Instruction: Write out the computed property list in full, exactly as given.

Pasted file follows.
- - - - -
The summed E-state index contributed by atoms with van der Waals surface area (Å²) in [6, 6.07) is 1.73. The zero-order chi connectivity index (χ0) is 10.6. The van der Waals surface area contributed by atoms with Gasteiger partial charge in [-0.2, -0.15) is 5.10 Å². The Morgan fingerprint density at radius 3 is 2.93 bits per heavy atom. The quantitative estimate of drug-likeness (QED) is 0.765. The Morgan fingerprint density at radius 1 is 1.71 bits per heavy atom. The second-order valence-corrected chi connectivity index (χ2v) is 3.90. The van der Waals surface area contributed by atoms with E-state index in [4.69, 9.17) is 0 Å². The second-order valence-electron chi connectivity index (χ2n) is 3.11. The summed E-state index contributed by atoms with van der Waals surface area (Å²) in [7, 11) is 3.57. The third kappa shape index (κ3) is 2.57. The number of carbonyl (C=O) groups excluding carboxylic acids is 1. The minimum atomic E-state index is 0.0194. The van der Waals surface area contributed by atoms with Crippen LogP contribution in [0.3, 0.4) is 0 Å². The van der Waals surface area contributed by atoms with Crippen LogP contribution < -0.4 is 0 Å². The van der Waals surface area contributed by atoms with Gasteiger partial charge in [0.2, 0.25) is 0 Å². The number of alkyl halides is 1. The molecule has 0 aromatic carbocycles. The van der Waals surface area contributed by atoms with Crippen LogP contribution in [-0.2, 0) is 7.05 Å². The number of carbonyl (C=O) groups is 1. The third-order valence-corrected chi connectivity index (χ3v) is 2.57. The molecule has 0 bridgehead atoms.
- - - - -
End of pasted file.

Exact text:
The summed E-state index contributed by atoms with van der Waals surface area (Å²) in [6, 6.07) is 1.73. The zero-order chi connectivity index (χ0) is 10.6. The van der Waals surface area contributed by atoms with Gasteiger partial charge in [-0.2, -0.15) is 5.10 Å². The Morgan fingerprint density at radius 3 is 2.93 bits per heavy atom. The quantitative estimate of drug-likeness (QED) is 0.765. The Morgan fingerprint density at radius 1 is 1.71 bits per heavy atom. The second-order valence-corrected chi connectivity index (χ2v) is 3.90. The van der Waals surface area contributed by atoms with E-state index in [4.69, 9.17) is 0 Å². The second-order valence-electron chi connectivity index (χ2n) is 3.11. The summed E-state index contributed by atoms with van der Waals surface area (Å²) in [7, 11) is 3.57. The third kappa shape index (κ3) is 2.57. The number of carbonyl (C=O) groups excluding carboxylic acids is 1. The minimum atomic E-state index is 0.0194. The van der Waals surface area contributed by atoms with Crippen LogP contribution in [0.3, 0.4) is 0 Å². The van der Waals surface area contributed by atoms with Crippen LogP contribution < -0.4 is 0 Å². The van der Waals surface area contributed by atoms with Gasteiger partial charge in [0.2, 0.25) is 0 Å². The number of alkyl halides is 1. The molecule has 0 aromatic carbocycles. The van der Waals surface area contributed by atoms with Crippen LogP contribution in [-0.2, 0) is 7.05 Å². The number of carbonyl (C=O) groups is 1. The third-order valence-corrected chi connectivity index (χ3v) is 2.57. The molecule has 0 bridgehead atoms.